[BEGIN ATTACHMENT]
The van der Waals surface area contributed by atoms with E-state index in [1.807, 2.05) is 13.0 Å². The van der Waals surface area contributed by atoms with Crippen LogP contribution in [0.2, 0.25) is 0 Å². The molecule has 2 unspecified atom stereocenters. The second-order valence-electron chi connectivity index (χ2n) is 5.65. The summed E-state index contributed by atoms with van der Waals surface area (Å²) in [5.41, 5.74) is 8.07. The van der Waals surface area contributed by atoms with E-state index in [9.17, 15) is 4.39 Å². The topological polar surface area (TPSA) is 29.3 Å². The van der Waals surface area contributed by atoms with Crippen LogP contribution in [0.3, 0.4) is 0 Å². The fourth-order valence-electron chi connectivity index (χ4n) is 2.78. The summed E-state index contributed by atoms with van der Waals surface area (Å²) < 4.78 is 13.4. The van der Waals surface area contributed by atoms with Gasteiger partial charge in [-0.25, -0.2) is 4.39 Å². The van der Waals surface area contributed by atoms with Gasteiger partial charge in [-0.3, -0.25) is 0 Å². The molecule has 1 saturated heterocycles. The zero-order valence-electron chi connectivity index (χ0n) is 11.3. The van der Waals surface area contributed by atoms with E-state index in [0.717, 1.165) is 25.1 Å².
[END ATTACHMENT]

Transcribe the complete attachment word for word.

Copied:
The van der Waals surface area contributed by atoms with E-state index in [1.807, 2.05) is 13.0 Å². The van der Waals surface area contributed by atoms with Crippen LogP contribution in [0.2, 0.25) is 0 Å². The molecule has 2 unspecified atom stereocenters. The second-order valence-electron chi connectivity index (χ2n) is 5.65. The summed E-state index contributed by atoms with van der Waals surface area (Å²) in [5.41, 5.74) is 8.07. The van der Waals surface area contributed by atoms with E-state index in [9.17, 15) is 4.39 Å². The topological polar surface area (TPSA) is 29.3 Å². The van der Waals surface area contributed by atoms with Crippen LogP contribution in [0.3, 0.4) is 0 Å². The fourth-order valence-electron chi connectivity index (χ4n) is 2.78. The summed E-state index contributed by atoms with van der Waals surface area (Å²) < 4.78 is 13.4. The van der Waals surface area contributed by atoms with Gasteiger partial charge in [-0.25, -0.2) is 4.39 Å². The van der Waals surface area contributed by atoms with Gasteiger partial charge in [-0.3, -0.25) is 0 Å². The molecule has 1 saturated heterocycles. The zero-order valence-electron chi connectivity index (χ0n) is 11.3. The van der Waals surface area contributed by atoms with E-state index in [0.717, 1.165) is 25.1 Å².